Payday: The Heist is a new downloadable title from Overkill Software. With an emphasis on team-based gameplay, Payday delivers a really killer cooperative experience.
- Co-op requires actual cooperation and coordination.
- Flexible class customization.
- Diverse mission objectives.
- Some inconsistent connection issues.
- Very little instruction could discourage new players.
- Single-player isn't really an option thanks to poor AI teammates.
Payday: The Heist Review:
As the debut title from Overkill Software, Payday: The Heist has a lot to prove, and the studio certainly didn’t make things easy for itself. To the casual observer, Payday may look like it’s just repurposing the Left 4 Dead formula into a crime thriller; however, after countless hours spent online with the clown-faced criminals, it’s clear that swapping zombies for SWAT teams is more than just a cosmetic choice.
Few games let you truly play as the bad guys. Sure, there are criminals, cutthroats, and antiheroes that take starring roles, but their morally questionable actions are often justified away by some greater goal. Payday does away with any such pretext. The four-man gang consists of professional criminals with no qualms over taking civilian hostages and killing literally hundreds of police officers per heist.
In fact, what little banter there is between characters shows that they revel in the slaughter. These are deplorable human beings and, at least from a narrative standpoint, it is rather refreshing. On the other hand, Payday could easily become the new poster child for games “training” criminal behavior, at times making Modern Warfare 2’s “No Russian” level seem downright tame.
But for all of their unapologetically amoral nature, the team is intensely loyal. This is a co-op game to its core, requiring that players communicate and move as a unit to clear each heist’s objectives. Downed teammates can be revived if you reach them in time, otherwise they’re taken into police custody and must be traded for hostages in order to respawn.
Go For The Gold
The real stars of Payday aren’t the criminal quartet, but the heists themselves. Though there are only six missions, they offer a ton of variety. Missions cover everything from an iconic bank heist to infiltrating a drug lord’s safe house, breaking someone from a prison convoy, and breaking into a swanky hotel for an elaborate diamond heist.
Of course, nothing ever goes as planned, putting players through objectives that shift constantly. In truth, the list of objectives and complications won’t change when you replay a mission, but the location of those objectives will always be different, encouraging players to experiment with new routes and strategies on the fly.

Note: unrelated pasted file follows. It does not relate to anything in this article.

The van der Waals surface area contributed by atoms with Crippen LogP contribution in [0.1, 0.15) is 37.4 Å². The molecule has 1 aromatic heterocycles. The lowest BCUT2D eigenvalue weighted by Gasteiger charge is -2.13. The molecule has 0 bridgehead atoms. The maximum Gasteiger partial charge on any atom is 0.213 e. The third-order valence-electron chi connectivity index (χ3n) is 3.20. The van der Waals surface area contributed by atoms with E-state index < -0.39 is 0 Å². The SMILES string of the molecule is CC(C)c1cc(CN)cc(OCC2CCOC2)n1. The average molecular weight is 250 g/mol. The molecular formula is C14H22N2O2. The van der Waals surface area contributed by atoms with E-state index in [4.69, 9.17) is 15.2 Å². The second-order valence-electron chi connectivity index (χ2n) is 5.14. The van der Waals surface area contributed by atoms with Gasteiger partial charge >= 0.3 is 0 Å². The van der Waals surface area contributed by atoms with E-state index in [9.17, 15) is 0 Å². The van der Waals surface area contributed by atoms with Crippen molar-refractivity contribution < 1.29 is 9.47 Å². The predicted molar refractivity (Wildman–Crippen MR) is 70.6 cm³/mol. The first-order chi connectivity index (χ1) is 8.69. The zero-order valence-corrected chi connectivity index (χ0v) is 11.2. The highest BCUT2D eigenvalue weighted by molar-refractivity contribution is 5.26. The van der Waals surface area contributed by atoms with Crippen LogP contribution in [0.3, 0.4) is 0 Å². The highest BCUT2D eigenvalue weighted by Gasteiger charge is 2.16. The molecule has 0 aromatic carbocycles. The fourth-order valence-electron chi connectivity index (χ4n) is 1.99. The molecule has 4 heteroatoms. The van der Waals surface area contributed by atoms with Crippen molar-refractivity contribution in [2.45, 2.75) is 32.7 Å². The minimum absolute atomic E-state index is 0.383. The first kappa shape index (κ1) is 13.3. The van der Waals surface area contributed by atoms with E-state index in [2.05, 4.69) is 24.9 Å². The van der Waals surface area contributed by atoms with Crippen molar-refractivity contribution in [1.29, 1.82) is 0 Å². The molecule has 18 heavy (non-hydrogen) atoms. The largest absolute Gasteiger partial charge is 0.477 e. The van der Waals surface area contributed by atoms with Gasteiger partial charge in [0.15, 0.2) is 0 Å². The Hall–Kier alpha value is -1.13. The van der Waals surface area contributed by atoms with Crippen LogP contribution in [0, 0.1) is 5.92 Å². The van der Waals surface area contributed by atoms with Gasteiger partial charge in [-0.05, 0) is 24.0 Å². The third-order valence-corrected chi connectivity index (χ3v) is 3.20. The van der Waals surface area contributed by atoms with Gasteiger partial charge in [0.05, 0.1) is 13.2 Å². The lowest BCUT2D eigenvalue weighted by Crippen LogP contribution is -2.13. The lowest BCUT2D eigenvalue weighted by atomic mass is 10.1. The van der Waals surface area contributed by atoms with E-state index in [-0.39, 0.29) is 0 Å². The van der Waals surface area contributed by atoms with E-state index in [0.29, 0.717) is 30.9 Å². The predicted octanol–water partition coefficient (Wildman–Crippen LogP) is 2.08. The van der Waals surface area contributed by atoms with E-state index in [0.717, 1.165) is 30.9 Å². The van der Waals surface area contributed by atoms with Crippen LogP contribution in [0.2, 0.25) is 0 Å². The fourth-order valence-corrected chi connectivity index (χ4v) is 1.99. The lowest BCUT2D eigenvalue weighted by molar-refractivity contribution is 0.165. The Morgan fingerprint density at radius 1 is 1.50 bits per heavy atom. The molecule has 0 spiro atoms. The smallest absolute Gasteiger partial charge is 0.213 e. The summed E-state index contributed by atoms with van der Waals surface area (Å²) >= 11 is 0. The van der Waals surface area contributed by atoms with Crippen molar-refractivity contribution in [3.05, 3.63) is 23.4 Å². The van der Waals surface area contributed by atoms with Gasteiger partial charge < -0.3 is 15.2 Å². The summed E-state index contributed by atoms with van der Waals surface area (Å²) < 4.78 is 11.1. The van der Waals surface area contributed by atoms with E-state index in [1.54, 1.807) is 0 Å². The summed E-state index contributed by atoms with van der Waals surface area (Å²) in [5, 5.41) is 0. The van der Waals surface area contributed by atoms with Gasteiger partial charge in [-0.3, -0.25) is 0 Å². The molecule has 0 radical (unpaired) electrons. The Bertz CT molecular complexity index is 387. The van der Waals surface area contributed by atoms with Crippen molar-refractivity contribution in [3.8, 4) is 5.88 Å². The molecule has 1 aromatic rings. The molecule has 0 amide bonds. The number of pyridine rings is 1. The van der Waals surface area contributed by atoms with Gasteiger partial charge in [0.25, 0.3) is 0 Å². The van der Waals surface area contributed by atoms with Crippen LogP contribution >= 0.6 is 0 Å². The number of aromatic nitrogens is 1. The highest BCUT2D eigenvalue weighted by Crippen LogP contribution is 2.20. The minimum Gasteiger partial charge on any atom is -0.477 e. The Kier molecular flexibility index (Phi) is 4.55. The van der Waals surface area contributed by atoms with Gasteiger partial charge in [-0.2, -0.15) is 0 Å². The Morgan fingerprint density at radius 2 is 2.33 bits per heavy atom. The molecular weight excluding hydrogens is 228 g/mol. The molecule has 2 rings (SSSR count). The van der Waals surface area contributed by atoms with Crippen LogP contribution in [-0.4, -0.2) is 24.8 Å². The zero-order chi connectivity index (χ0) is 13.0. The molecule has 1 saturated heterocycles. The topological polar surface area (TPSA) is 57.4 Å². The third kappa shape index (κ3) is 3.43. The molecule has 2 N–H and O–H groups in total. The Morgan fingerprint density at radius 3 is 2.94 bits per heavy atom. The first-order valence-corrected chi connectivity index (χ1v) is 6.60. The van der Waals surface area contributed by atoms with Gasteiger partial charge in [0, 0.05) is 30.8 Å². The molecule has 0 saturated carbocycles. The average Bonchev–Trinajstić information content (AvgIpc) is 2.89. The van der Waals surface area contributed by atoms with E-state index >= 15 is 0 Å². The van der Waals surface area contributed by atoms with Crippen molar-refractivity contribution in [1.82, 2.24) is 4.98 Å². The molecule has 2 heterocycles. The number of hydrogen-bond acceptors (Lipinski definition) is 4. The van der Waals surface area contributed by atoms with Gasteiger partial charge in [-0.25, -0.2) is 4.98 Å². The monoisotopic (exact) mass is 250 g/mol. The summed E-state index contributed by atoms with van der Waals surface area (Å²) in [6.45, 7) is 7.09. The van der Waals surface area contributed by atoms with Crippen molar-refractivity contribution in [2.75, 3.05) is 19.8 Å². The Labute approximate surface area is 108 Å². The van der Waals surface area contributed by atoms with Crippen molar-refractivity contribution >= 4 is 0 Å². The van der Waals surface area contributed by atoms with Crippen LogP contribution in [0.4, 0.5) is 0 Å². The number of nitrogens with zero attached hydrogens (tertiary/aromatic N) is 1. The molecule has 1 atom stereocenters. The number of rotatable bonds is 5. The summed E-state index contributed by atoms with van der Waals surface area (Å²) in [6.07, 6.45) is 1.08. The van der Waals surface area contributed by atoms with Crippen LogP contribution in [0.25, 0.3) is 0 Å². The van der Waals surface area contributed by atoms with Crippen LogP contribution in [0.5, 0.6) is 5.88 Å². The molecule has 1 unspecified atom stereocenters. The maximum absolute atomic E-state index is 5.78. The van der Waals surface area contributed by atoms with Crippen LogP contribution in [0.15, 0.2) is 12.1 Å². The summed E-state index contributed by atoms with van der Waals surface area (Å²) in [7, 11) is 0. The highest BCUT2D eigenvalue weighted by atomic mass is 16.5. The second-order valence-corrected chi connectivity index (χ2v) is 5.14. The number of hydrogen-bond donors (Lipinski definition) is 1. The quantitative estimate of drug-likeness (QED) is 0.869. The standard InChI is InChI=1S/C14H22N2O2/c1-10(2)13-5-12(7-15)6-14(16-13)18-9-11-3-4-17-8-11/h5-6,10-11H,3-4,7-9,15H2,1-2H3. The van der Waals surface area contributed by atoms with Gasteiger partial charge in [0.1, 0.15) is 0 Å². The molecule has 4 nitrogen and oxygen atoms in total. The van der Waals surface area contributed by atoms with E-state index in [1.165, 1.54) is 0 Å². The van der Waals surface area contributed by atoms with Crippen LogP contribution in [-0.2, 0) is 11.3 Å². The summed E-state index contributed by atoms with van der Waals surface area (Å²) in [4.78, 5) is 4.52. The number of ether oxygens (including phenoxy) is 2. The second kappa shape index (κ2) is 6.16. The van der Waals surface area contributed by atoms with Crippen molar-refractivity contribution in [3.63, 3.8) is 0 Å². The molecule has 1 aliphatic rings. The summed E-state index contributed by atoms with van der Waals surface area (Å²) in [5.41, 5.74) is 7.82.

To keep you from successfully pulling off each heist are a seemingly endless supply of cops and SWAT teams. This is the biggest difference between Payday and Valve’s zombie romp. Enemies in Payday are smart, taking cover, using smoke grenades, and flanking at every opportunity. They also use security cameras as part of their adaptive AI, so it’s important to pay attention to your surroundings at all times.
Special units will also be deployed regularly, including riot officers, tasers, and tank-like “bulldozers” wearing heavy armor more akin to a space suit. Most menacing though are the cloakers, who look almost identical to regular SWAT officers but carry a one-hit KO club instead of a gun. Thankfully, players can highlight special units with the press of a button, alerting teammates before it’s too late.
A Smooth Criminal
Payday gives players quite a bit of freedom when it comes to character customization. As you complete heists and objectives you’ll earn cash, which acts as experience points to level up your character’s reputation. There are three character classes that players can swap between at any time: assault, sharpshooter, and support. The class selection doesn’t offer any benefit on its own, but instead dictates what new perk or weapon is earned when you level up. It’s nowhere near as robust as the customization options in a AAA Battlefield or Call of Duty game, but it offers a surprising amount of choice without forcing players to sift through menus for hours.
Payday’s downside is its reliance on being a co-op multiplayer game. There is a single-player option, but it becomes nearly unplayable in later missions since the AI teammates will never act on any mission objectives, leaving you to do all of the dirty work solo. But once you manage to connect to a game (which took a few too many tries in my experience) it’s a hard game to put down. Ultimately, Payday will live or die by its online community; however, assuming there is a constant stream of players ready for the next big heist, Payday has hit pay dirt.